The pandemic happened, which somehow fast-tracked their project.
Last June, Gov. Andrew Cuomo announced that restaurants could reopen for outdoor dining and it was around this time that they saw what would become the location of their restaurant.
By the middle of August, they were ready to open.
Bilao has a thick menu, which includes the classic breakfast combo silogs offered all day, along with about 50 other dishes. This means a wide variety of options for first-time diners and for those who will opt to come back and try the other dishes.
The first-time restaurant owners are happy despite the roller coaster ride they have been experiencing since they opened because they have developed a steady clientele: the locals who live in the neighborhood and coworkers from Mount Sinai and fellow nurses from Lenox Hill, Weill Cornell and other medical centers on the Upper East Side’s hospital corridor.
“It was overwhelming. What we worried about (that there will be no customers because of the situation) was the total opposite. It was packed since Day 1,” Dinopol told the Asian Journal.
It turns out that their worries were unfounded. Some customers from Day 1 have been eating there every day until now.
“It feels really great especially the support of Filipinos in the neighborhood, but at the same time very, very pressured,” she added.
For now, it is the trio’s dream for Bilao to continue serving Filipino cuisine to the UES residents.
“And God willing, to expand in other boroughs. We would like to proudly advertise and share the delicious food our country has to other races, and of course, to serve our kababayans here in New York the food we used to have back home,” Dinopol said.
One of the reasons they opened the restaurant is because of the frontliners like them who work around the area.
“Theres’ a lot of hospitals around, and every hospital has a lot of frontliners, specifically Filipino nurses who work nights and days. Since most of the restaurants open at 11 a.m., we decided to open 8:00 a.m. to serve all the frontliners breakfast after their tiring and exhausting shift,” Dinopol remarked.
Dinopol is not a stranger when it comes to opening a business. The nurse from General Santos City also owns a dry cleaning business, which she has been operating on the same block for six years now.
“My experience on how to “open” a business helped me open my second. Running a business, whether a cleaners or restaurant, takes a lot of determination, strong will, unlimited patience and hard work to survive, most especially in this very expensive and competitive city,” Dinopol said.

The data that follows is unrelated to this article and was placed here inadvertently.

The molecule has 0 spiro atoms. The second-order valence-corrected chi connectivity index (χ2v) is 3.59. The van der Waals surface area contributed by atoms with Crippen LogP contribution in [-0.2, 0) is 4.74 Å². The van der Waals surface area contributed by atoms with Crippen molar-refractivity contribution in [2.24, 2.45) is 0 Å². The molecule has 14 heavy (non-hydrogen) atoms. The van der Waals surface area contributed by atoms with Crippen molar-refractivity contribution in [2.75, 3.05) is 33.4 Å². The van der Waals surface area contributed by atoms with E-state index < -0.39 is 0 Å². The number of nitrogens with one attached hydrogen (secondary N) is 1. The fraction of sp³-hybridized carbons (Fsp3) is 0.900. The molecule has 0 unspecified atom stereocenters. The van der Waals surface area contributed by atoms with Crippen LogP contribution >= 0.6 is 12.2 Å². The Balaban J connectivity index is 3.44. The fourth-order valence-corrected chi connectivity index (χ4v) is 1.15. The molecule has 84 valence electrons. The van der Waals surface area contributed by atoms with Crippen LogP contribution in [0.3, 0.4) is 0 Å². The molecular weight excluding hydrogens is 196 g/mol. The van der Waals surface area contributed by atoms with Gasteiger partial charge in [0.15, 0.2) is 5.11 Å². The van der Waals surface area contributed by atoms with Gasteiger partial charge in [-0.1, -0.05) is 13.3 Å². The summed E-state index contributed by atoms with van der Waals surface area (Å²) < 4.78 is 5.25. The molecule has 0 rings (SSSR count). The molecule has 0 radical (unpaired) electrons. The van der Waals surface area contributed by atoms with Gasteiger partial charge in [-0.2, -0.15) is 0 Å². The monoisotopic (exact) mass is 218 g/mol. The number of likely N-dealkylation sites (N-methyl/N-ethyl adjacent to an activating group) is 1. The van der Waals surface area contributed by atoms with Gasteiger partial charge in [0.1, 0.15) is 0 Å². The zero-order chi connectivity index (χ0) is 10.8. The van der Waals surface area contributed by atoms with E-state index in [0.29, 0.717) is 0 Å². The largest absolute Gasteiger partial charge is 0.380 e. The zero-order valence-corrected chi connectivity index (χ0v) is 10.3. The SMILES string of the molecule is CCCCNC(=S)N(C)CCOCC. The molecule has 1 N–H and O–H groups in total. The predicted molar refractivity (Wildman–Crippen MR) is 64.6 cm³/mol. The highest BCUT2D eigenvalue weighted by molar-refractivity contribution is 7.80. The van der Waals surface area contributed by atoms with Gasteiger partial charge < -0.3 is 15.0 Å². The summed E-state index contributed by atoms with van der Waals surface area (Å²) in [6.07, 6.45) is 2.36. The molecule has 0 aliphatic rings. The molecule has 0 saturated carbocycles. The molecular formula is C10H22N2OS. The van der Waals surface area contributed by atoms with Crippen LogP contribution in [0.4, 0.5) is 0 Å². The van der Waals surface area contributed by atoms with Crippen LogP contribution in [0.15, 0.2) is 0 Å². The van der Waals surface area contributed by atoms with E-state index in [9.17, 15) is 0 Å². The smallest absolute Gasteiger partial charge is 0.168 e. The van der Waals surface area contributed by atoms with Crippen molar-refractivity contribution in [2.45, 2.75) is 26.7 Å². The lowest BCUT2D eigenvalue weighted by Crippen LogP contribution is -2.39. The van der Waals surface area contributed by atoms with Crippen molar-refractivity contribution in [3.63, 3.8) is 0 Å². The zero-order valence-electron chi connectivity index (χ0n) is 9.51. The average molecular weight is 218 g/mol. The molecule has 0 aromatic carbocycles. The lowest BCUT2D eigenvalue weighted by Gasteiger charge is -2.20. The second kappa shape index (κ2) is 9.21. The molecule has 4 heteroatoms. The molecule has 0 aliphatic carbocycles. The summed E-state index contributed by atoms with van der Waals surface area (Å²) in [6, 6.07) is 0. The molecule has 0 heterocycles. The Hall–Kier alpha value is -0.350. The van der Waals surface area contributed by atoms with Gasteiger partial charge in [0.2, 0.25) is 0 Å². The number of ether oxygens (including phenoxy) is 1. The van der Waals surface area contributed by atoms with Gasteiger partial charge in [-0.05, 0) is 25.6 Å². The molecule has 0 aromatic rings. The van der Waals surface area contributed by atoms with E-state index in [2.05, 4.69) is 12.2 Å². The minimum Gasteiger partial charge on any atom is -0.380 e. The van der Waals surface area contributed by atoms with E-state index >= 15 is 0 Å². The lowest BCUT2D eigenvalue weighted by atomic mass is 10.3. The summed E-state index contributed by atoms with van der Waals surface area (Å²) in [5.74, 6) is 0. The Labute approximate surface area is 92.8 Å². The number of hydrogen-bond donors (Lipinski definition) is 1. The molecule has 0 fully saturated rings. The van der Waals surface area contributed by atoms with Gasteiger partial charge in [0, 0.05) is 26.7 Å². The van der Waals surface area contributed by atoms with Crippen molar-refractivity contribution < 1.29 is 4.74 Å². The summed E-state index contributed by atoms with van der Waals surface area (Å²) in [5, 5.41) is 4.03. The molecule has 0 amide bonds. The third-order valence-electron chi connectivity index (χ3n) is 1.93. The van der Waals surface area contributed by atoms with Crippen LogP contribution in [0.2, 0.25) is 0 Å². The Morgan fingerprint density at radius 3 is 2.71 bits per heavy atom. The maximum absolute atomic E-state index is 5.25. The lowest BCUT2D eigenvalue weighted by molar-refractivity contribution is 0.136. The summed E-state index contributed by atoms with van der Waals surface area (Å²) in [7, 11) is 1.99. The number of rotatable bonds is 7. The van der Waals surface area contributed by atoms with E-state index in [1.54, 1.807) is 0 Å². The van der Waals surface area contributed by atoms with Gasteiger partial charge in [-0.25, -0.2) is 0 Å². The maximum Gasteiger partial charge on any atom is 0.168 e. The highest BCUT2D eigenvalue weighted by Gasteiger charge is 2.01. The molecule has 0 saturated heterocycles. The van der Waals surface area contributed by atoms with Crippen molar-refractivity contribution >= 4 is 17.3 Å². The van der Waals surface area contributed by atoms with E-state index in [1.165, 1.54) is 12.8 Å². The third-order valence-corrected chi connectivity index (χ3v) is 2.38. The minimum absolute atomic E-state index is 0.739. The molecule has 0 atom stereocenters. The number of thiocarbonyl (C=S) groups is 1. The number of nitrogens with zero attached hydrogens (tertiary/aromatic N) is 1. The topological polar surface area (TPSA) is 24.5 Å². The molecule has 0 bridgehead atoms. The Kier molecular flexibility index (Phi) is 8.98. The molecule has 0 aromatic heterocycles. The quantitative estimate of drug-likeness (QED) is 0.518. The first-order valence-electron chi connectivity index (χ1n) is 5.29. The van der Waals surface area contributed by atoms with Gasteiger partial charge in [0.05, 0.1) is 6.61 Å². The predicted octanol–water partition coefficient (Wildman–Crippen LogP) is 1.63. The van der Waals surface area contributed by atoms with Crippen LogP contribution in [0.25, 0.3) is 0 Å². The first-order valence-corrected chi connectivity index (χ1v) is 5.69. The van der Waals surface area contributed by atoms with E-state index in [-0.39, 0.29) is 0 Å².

Like its neighbors along Westside, Jayhan’s Grill serves the classics but they also have hard to find dishes on the menu, courtesy of their Ilonggo chef.
The partners opened the restaurant in Jersey City on April 16, a month after the lockdown was announced. They focused on pick up and delivery and for five months, they did not have indoor dining.
Aki Flores vividly remembers one meal with the group at a restaurant with a great location but it wasn’t doing well. They felt bad for the owners and in a spirited discussion, each one shared what they believed would grow the business and the idea of them opening up their own began right there.
“Mahilig lang talaga kami kumain and naisip namin, what if mag open tayo ng restaurant na may street food, nami-miss yan lalo na yung mag lumaki sa Pilipinas na kumakain ng street food,” Flores, one of the owners told the Asian Journal.
They are also roommates, which for them, made the decision easier since everyone is already practically family for them. It just took a lot of courage on confidence on their part to jumpstart the dream.
“Pilipino tayo eh, malakas ang loob natin. During the pandemic pa, alam natin na nakakatakot pero kailangan lang na magtiwala sa sarili at sa mga kasama mo, and siyempre kay God,” Flores, a former health care worker said.
One of them, Jay Sia, took on the role of head chef. A native of Cadiz City, he has been working as a cook for 15 years and he is responsible for the Ilonggo flavor of some of their specialties. The restaurant is named after Jay and Hannah’s son Jayhan.
The restaurant is proud of their Ilonggo specialties: Bacolod style chicken inasal, pancit molo, kansi, KBL, and batchoy. The last three dishes are among the hardest to find since very few restaurants offer these regional delicacies.
“We’re a straight-up traditional Filipino restaurant and we offer specialties like cansi, which is like beef sinigang with bone marrow. Para din siyang bulalo na ginawang sinigang,” Flores quipped.
They have also introduced their binalot line, a full meal consisting of rice and a choice of viand. This is to cater to their clients who prefer quick and easy transactions since there is no wait time and the food is ready anytime.
Tesa Abaya Austria, an accountant by profession, acts as the group’s adviser and handles the administrative side of the business.
“It was a leap of faith. Hindi tayo puwedeng magpatalo sa pandemic, para na rin ito sa kanila, para makaungos na,” she said, explaining the decision to open in April. “And more importantly, trust and confidence in each other. Tiwala na kakayanin namin ito.”
These business owners all opened their restaurants in an unstable economy and under the crushing challenges of this global pandemic, armed with the positive Filipino spirit and strong work ethic. They remain optimistic that things are eventually going to be fine.